According to the info Eric gave to Christie’s, he used this guitar from around mid-70s. The earliest photo that we’ve been able to dig up of Clapton with the guitar is from late 1981 [Eric Clapton performs on stage at the Forum on October 15th 1981 in Copenhagen, Denmark]. However, again based on the info from Christie’s, the guitar was used from at least 1979 to 1983 as Eric’s main slide […]
This guitar was first seen at the Ahoy, Rotterdam, Netherlands, on April 23rd, 1983. From the photos, it appears to be brand new, but it’s impossible to say for sure what’s the story of this guitar. Be that as it may, it was seen again in 1985, on a photo of a collection of Clapton’s tour guitar taken backstage at Yoyogi Olympic Pool, Tokyo [Eric Clapton’s guitars – GettyImages]. This means […]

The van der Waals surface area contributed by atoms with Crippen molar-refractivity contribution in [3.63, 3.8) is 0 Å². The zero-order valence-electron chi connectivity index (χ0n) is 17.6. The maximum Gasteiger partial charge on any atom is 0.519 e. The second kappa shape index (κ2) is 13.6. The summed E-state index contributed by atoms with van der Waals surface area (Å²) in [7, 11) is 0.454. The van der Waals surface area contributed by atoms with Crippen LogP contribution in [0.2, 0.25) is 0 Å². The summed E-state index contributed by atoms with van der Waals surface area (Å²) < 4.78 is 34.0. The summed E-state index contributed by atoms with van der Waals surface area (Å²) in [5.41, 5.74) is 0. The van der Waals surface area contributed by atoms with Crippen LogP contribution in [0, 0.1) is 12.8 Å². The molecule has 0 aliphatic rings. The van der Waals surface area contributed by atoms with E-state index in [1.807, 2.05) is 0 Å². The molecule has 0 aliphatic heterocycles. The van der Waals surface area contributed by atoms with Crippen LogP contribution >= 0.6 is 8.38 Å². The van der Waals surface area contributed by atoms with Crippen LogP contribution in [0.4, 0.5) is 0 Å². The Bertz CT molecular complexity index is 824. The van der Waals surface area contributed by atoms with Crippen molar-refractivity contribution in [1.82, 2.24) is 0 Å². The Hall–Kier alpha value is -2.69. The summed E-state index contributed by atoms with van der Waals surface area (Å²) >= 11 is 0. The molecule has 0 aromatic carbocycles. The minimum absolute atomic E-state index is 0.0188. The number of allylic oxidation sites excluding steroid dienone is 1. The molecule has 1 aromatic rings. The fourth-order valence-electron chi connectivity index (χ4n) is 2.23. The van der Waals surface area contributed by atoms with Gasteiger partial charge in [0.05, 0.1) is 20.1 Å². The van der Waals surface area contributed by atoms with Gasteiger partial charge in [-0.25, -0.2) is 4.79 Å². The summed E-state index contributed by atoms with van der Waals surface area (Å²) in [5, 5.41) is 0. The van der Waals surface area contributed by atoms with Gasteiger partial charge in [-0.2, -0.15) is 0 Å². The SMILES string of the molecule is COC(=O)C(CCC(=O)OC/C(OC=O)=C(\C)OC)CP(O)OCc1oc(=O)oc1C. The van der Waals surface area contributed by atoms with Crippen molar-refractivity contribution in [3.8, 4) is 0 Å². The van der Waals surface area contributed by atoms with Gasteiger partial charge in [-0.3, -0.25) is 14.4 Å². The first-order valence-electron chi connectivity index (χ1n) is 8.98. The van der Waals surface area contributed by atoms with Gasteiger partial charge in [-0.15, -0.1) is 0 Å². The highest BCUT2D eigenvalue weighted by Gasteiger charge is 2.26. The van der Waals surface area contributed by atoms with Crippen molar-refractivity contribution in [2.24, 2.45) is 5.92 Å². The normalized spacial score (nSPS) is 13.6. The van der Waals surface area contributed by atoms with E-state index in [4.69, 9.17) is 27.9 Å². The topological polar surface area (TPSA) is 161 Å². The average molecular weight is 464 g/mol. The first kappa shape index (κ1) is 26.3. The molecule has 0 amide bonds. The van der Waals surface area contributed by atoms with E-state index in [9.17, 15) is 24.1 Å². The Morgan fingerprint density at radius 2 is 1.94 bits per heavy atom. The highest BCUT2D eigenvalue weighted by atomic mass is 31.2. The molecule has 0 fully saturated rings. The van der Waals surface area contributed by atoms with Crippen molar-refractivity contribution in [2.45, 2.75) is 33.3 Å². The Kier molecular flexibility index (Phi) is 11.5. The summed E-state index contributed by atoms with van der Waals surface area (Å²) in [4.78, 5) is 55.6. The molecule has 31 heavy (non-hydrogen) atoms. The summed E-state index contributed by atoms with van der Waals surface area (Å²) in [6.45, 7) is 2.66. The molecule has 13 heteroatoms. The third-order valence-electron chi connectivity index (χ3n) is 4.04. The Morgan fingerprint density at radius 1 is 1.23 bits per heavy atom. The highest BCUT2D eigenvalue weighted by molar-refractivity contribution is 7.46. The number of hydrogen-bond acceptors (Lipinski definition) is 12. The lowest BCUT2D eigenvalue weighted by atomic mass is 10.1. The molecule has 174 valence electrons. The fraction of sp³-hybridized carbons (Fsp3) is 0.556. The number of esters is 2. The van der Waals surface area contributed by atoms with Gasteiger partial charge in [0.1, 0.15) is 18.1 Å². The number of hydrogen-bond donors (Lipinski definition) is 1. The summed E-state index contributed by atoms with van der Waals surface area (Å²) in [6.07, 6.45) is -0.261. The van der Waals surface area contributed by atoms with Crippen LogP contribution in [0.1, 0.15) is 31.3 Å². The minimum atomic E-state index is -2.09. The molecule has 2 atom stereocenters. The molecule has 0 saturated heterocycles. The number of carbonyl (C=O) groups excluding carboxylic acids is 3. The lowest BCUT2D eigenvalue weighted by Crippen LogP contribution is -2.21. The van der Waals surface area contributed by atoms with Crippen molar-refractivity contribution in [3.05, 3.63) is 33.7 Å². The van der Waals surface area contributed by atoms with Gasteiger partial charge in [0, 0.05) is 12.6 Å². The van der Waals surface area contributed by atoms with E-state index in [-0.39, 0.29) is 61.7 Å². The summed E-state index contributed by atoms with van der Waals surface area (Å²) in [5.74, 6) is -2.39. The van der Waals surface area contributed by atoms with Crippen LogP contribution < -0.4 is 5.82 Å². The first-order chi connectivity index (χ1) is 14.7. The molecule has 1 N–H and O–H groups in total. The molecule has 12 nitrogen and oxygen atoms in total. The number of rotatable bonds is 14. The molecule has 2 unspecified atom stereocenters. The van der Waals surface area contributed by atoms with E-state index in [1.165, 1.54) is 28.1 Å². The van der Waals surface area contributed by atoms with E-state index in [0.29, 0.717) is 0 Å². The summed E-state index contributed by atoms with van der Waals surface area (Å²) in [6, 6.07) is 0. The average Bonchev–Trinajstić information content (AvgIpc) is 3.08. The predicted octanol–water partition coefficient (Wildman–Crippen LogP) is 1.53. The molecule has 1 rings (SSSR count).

This guitar was built by Roger Giffin, an English guitar luthier, as a direct replica of the Blackie, aside from the color of the finish obviously. Eric actually loaned the Blackie to Roger in order to copy the exact specifications. [Giffin Guitars – Client list] The blue Giffin Strat was first used in late 1983, during the ARMS concert at the Royal Albert Hall, for the song “Everybody Oughta Change”. From […]
According to the info available on Giffin Guitars website [Giffin Guitars – Client list], Clapton not only had a blue Giffin Stratocaster, but also a green one. Both were built by Roger Giffin as replicas of the Blackie – a 50s “Partcaster” that was Clapton’s main axe at the time. Although the blue guitar was seen on numerous occasions in the mid-80s, to our knowledge Clapton never appeared with the […]
According to Tom Wheeler’s The Stratocaster Chronicles book [The Stratocaster Chronicles: Celebrating 50 Years of the Fender Strat, Tom Wheeler, p.222], Clapton was presented with one of the first ’57 reissue Strats by John Page and Freddie Tevares during the ARMS concert tour in 1983. This guitar was seen on a photo that we’ve referenced a few times already, showing a collection of Clapton’s tour guitars taken backstage at Yoyogi Olympic […]